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September 04, 2021

Buy your Facebook friends -- consider it a business decision

We all have those friends on Facebook who are little too, well, awful.

They’re the owners of more than 600 friends, a struggling career as a club promoter, status updates like, "Out tonight bottle service n VIP booth txt me if u wnt me 2 get u on guest list," and the secret hatred of anyone who browses their profile.

Yet an Australian social networking company now considers such haughtiness a promising business enterprise, even going so far as selling Facebook friends by the thousands as a means of promotion.

uSocial, the Aussie site that happens to be mired in controversy, offers packages for Facebook and Twitter that promises anywhere from 1,000 to 10,000 friends or followers, should that be your kind of thing.

“Facebook is an extremely effective marketing tool,” Leon Hill, uSocial’s CEO, said this week.

“The simple fact is that with a large following on Facebook, you have an instant and targeted group of people you can contact and promote whatever it is you want to promote.

“The only problem is that it can be extremely difficult to achieve such a following, which is where we come in.”

According to Reuters, depending on the order you place, uSocial sends a “welcome message” to people asking them to add you as a friend or fan based on your cause, product or reason for wanting a ridiculous amount of followers on your Facebook or Twitter page.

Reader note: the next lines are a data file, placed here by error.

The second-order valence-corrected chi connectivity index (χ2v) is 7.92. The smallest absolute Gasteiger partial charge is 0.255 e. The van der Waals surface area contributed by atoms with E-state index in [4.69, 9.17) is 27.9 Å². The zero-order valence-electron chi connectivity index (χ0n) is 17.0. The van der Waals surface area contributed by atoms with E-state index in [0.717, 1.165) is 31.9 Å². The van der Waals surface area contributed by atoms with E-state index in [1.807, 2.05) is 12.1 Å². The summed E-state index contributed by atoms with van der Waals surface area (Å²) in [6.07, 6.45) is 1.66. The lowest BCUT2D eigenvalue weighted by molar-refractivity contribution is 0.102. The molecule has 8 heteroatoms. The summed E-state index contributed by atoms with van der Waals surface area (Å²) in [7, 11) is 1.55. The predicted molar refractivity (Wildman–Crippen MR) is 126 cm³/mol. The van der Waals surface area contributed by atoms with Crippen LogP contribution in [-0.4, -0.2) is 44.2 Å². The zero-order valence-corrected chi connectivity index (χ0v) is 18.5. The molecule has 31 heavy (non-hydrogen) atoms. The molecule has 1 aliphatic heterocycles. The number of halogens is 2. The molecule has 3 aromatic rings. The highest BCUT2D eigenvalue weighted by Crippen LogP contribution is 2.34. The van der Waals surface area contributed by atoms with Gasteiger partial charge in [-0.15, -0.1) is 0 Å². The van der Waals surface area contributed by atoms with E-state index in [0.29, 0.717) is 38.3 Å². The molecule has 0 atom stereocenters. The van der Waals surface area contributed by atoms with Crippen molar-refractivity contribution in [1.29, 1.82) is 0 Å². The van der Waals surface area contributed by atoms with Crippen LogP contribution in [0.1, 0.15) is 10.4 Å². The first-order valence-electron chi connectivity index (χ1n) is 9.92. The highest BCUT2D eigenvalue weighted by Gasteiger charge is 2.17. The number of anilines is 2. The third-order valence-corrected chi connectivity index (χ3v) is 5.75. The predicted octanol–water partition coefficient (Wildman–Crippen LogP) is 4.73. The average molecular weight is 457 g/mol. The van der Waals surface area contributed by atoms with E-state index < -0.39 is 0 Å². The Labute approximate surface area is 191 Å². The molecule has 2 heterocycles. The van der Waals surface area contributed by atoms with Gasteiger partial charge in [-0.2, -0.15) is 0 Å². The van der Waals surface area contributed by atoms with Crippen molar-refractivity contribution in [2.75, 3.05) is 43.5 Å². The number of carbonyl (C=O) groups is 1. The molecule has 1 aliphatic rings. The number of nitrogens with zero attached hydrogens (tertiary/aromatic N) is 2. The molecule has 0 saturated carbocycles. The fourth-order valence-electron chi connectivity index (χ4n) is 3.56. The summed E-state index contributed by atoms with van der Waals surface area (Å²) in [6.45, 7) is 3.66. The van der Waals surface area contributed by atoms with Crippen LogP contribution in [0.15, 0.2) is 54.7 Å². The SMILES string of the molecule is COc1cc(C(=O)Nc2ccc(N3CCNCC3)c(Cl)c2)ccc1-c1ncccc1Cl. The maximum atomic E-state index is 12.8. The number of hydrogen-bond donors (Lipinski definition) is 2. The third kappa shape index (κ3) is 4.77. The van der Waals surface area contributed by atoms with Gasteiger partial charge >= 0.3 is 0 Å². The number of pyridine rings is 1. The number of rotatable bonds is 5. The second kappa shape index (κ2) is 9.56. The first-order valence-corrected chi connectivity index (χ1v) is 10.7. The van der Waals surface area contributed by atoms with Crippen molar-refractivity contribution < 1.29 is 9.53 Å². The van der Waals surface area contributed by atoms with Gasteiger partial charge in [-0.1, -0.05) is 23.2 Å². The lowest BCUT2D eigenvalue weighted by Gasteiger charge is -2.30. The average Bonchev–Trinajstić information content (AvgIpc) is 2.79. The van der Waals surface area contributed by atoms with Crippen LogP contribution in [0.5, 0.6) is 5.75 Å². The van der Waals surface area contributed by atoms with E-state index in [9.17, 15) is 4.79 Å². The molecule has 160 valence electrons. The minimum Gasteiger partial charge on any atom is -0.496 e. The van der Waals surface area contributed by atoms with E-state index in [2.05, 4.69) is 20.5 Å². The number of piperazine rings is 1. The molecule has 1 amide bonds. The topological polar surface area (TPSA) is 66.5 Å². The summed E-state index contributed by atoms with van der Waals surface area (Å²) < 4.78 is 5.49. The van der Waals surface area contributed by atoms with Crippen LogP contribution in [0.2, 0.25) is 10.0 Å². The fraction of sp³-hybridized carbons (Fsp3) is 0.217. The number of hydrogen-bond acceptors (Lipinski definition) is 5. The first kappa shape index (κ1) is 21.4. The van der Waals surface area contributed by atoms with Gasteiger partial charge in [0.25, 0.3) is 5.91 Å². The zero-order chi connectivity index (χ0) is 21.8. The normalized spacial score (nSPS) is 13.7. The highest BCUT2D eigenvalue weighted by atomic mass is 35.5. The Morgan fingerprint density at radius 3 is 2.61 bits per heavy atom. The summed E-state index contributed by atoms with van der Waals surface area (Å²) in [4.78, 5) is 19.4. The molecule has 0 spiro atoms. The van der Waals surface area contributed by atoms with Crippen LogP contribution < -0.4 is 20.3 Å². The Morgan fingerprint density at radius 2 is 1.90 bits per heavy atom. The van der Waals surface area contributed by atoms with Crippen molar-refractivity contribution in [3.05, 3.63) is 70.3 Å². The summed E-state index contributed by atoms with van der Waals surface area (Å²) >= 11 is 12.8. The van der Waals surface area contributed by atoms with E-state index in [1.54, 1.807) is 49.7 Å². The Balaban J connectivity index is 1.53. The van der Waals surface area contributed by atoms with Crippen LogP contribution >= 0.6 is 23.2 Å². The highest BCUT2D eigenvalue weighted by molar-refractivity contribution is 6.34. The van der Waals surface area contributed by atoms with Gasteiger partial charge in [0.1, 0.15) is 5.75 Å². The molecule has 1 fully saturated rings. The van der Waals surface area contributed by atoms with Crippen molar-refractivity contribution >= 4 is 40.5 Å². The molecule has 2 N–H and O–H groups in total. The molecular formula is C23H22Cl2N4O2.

One thousand friends will cost you $177. Ten thousand goes for $1,167.

Of course, as mentioned earlier, uSocial has not been without its share of detractors. The site has been accused of mass spamming by Facebook and Twitter, the latter even launching an attempt to shut uSocial down.

And if that wasn’t enough, it was recently revealed the late King of Pop, Mike Jackson, had someone utilize uSocial to buy 25,000 followers for his Twitter page.

What do you think? Is uSocial fair or foul?

By Jason Buckland, MSN Money



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Gordon PowersGordon Powers

A long-time fund company executive, Gordon Powers now heads up the Affinity Group, a financial services consulting firm. Gordon was a personal finance columnist for the Globe & Mail for many years, has taught retirement planning...

James HaversJames Havers

James is the senior editor of MSN Money living in Toronto. He has worked for the Nikkei Shimbun (Tokyo),,, Canadian Business and other publications. Havers turned to journalism after teaching overseas.

Jason BucklandJason Buckland

The modern-day MC Hammer of money, Jason can often be seen spending cash that isn’t his with the efficiency of a Wilt Chamberlain first date. After cutting his teeth as a reporter for the Toronto Sun, he joined the MSN Money team with...